MLB legend Will Clark “thrilled” to be an advocate for autism communityAugust 1, 2022
When you think of former Major League Baseball player Will Clark, you think of his silky-smooth left-handed swing, clutch plays at first base and a flair for the dramatic that would have him remembered as one of the best players in the sport during his 15-year career.
Clark broke into the Bigs in 1986 with the San Francisco Giants and finished the season fifth in Rookie of the Year voting. He would go on to play eight seasons with the franchise, winning a Gold Glove, two Silver Sluggers, the Most Valuable Player of the National League Championship Series in 1991 and be named to the NL All-Star team five times. He’d play for several other organizations before finishing his career with an impressive.303 batting average, 2,176 hits, 284 home runs and 1,205 RBI, but it was his fiery intensity in a Giants’ uniform that turned Will Clark into Will “the Thrill.”
To commemorate his time in the Bay Area, the Giants retired Clark’s No. 22 jersey in front of a sellout crowd at Oracle Park on Saturday, July 30. Not only has this been a long time coming for the former first baseman, who retired from baseball in 2000, it’s an honor bestowed upon just 10 other players in the franchise’s storied 139-year history.
I grew up in Louisiana, but I always say I was born and raised in the Major Leagues in San Francisco with the Giants. When you think of the history of the franchise and the great players who have worn that jersey, all I can say is ‘wow.’ This is my Hall of Fame, no question.
Clark currently serves as a special assistant for the Giants, but the crux of his time during his post playing days have been dedicated to Lisa, his wife of almost 30 years, daughter, Ella, 20, and son, Trey, 26. Trey was diagnosed with autism at 26 months which marked the beginning of a new chapter of Clark’s story – one that would be more daunting than staring down the barrel of a Nolan Ryan fastball. But just like he did when he took the Hall of Famer deep in his first MLB at-bat, Clark dug his feet into the dirt and met the challenge head on.
“We hardly knew anything about autism at the time of Trey’s diagnosis in 1998. The internet and computers weren’t as accessible as they are today, so information was scarce. I was with Texas at the time, and I flew home from Baltimore where we were playing. We immediately went out and bought a computer to start doing our own research. Thankfully, we got therapy started right away. Then, as luck would have it, I later signed with the Orioles and was able to get him enrolled into an early intervention program at Johns Hopkins in Baltimore. It’s funny how life works sometimes.”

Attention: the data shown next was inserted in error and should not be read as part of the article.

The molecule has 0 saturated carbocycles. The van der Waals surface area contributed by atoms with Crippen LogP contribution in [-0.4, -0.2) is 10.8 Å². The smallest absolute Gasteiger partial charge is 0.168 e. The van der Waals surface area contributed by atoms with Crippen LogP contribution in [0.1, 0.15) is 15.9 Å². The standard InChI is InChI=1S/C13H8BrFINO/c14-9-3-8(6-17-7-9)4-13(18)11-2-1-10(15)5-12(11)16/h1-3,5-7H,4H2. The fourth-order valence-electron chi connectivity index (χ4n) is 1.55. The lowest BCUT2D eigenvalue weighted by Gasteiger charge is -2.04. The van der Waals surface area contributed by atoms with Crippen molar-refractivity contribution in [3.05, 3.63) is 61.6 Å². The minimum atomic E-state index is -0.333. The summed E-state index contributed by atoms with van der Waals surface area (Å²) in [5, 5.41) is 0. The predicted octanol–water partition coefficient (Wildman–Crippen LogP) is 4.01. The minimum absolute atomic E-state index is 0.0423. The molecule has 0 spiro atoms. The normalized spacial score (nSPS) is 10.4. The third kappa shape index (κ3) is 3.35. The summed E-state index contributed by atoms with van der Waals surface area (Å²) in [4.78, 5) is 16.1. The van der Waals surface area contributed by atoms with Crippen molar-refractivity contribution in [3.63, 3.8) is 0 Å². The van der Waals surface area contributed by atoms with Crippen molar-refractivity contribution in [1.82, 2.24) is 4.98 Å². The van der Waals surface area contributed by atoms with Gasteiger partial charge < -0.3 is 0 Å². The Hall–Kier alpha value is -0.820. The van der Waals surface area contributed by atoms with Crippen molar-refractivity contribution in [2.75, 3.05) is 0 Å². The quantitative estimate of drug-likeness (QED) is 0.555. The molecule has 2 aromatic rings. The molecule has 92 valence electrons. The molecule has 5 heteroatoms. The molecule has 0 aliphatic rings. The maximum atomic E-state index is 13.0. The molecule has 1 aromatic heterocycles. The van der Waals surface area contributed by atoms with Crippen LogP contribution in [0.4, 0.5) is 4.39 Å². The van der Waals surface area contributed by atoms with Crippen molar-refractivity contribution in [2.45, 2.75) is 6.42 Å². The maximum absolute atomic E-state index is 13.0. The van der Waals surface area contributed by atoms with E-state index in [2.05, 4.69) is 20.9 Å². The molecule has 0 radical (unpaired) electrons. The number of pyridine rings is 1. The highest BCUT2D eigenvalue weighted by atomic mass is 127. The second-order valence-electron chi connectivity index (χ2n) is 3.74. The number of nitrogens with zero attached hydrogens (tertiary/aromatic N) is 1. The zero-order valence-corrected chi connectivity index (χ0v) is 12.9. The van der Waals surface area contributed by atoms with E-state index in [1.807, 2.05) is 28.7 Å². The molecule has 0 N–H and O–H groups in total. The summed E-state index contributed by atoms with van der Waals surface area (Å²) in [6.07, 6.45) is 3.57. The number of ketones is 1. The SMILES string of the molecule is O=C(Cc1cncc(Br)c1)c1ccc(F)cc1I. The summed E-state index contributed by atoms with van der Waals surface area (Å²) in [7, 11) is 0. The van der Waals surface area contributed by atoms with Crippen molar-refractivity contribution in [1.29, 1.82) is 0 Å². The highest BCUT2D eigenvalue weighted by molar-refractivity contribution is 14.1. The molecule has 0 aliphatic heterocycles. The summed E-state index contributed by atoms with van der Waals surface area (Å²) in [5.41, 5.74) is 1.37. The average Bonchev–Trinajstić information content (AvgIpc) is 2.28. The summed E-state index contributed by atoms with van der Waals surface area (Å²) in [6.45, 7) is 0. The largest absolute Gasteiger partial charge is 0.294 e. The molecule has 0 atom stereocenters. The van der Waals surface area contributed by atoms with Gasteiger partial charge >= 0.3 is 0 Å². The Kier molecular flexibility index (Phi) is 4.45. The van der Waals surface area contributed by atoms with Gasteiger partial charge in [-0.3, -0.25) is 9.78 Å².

Today, with the help of his family’s unconditional support and years of consistent services tailored to meet his needs, Trey is exceeding expectations at every turn. Will says Trey may never live on his own and still has some challenges with in-person social interaction, but he holds down a job, drives, hunts and fishes with his dad and his friends, even played high school baseball at the Dunham School in Baton Rouge, Louisiana. Of all his accomplishments through the years, Will said he’s most proud of the way his son has tirelessly worked to improve his communication skills.
“Honestly, it’s tough to pinpoint one or two things that make me proud of Trey because there are a bunch, but recently I’ve seen him use Instagram and social media to express himself more. He takes his time and types out his thoughts very eloquently, which allows others to see how smart and thoughtful he is. My wife and I really push him to express himself both verbally and with his writing, so seeing his progress today is something special.”
Because of his connection with autism, Clark and his family have become long-time supporters of Autism Speaks and the San Francisco and North Bay Walks. They try to attend the in-person events whenever they are in town, but it was finding his own voice as an advocate for his son and all people with autism that gave him a deeper understanding of the impact Autism Speaks has made on the autism community at large. The Clarks have been very open about Trey’s autism, which has inspired countless fans of Will, the baseball player, to get involved with a cause that is near and dear to the heart of Will, the father.
Recently, TrueScripts Management Company made a $25,000 donation to Autism Speaks to commemorate Will’s illustrious career with the Giants and the journey of his son, Trey. The donation was made in recognition of one of the company’s long-time clinical pharmacists and big Will Clark fan, Joel Thompson. The retirement of Clark’s No. 22 in San Francisco is a story that will be remembered and retold by fans for years to come, but the story of the dedicated husband, father and autism advocate behind the bat, is a legacy of its own.